Dynamic Interpersonal Therapy (DIT)
So What is DIT I hear you ask?
DIT stands for Dynamic Interpersonal Therapy (DIT). Briefly, it is a simple short term (16 sessions) individual therapy for mood disorder. This model was designed by experienced psychotherapists for use with clients seeking short term psychotherapy in NHS settings.
The model was developed by identifying key components drawn from psychoanalytic/dynamic therapies, and then trialling the practice. As a result of the research this model of brief dynamic work is the one authorised to be rolled out nationally within the IAPT programme for work with depressed patients, alongside Counselling for Depression (humanistic model) and CBT (behavioural model).
This model is a good place to start if you have not had counselling or psychotherapy before as it is a time limited piece of work and it can help you explore relationship issues in a goal focused way.
Please contact me if you are interested, and we can see if this is a suitable model for you.
Initial consultation £50.00
subsequent sessions £50 - £85.00 depending on income for 16 sessions.
To give you some idea of how the authors of the model and training explain this work please see the extract below:
"What is Dynamic Interpersonal Therapy? Dynamic Interpersonal Therapy (DIT) is a psychodynamic psychotherapy that can help people with depression.
One of the main ideas in psychodynamic therapy is that when something is very painful we can find ourselves trying to ignore it (it’s a bit like the saying “out of sight, out of mind”). Most of the time we know when we’re doing this, but sometimes we can bury something so successfully that we lose sight of it completely. This is why difficult experiences in the past can continue to affect the way we feel and behave in the present.
DIT provides people with a safe place to talk openly about how they feel and to understand what might be causing their difficulties An example shows how this might work. Someone who was repeatedly rejected by their parents may stop themselves thinking about how painful this is. As an adult they might withdraw from relationships, feeling that it is safer to be alone and not having to depend on anyone. Although not getting close to anyone helps them to feel safer, they might also feel lonely and get depressed as a result.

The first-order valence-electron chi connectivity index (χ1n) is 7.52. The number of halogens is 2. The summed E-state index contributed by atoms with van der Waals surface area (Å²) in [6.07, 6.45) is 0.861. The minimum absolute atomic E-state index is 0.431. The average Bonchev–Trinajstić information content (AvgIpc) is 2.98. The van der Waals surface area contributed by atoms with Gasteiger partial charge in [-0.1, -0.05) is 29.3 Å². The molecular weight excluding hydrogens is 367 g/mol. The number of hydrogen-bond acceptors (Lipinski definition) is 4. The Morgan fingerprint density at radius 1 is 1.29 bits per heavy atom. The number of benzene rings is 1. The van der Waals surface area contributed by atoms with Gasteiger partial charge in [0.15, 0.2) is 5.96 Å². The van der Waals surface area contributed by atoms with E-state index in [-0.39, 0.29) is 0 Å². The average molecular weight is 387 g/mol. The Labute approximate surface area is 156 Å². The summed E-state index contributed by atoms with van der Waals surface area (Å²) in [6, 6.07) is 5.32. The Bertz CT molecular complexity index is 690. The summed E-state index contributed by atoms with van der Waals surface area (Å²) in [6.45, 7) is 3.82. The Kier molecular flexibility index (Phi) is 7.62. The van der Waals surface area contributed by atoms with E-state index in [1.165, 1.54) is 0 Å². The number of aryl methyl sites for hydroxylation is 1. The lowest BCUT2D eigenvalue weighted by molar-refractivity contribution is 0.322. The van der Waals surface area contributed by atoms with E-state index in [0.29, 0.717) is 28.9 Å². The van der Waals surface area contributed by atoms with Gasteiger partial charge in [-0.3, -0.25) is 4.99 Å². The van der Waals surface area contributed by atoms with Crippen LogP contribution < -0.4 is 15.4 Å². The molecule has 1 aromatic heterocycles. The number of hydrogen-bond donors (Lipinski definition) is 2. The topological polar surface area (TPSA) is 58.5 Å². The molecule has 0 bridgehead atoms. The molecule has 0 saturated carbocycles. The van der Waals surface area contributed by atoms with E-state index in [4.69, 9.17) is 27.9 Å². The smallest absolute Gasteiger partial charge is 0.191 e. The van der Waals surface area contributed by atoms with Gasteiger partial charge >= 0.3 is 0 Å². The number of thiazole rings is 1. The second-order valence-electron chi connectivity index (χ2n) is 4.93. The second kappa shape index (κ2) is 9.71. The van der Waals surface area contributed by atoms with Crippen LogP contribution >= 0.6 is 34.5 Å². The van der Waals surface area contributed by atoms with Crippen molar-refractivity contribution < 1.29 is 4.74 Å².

How would a DIT therapist help such a person? By helping them to talk freely about themselves it might become clear that whenever someone tries to get to know them, they fear the worst and push them away, just to make sure that no one ever gets close enough to hurt or disappoint them again. In the course of day-to-day life people don’t necessarily notice how they are behaving or responding to others because this becomes second nature - ‘the way things are’. By drawing their attention to this pattern in their relationships, therapy would help them to understand themselves better and change the way they respond".
(Description taken from introductory leaflet "choosing a psychological therapy - information for service users" prepared by the Tavistock and Portman NHS trust and used in the DIT training UK)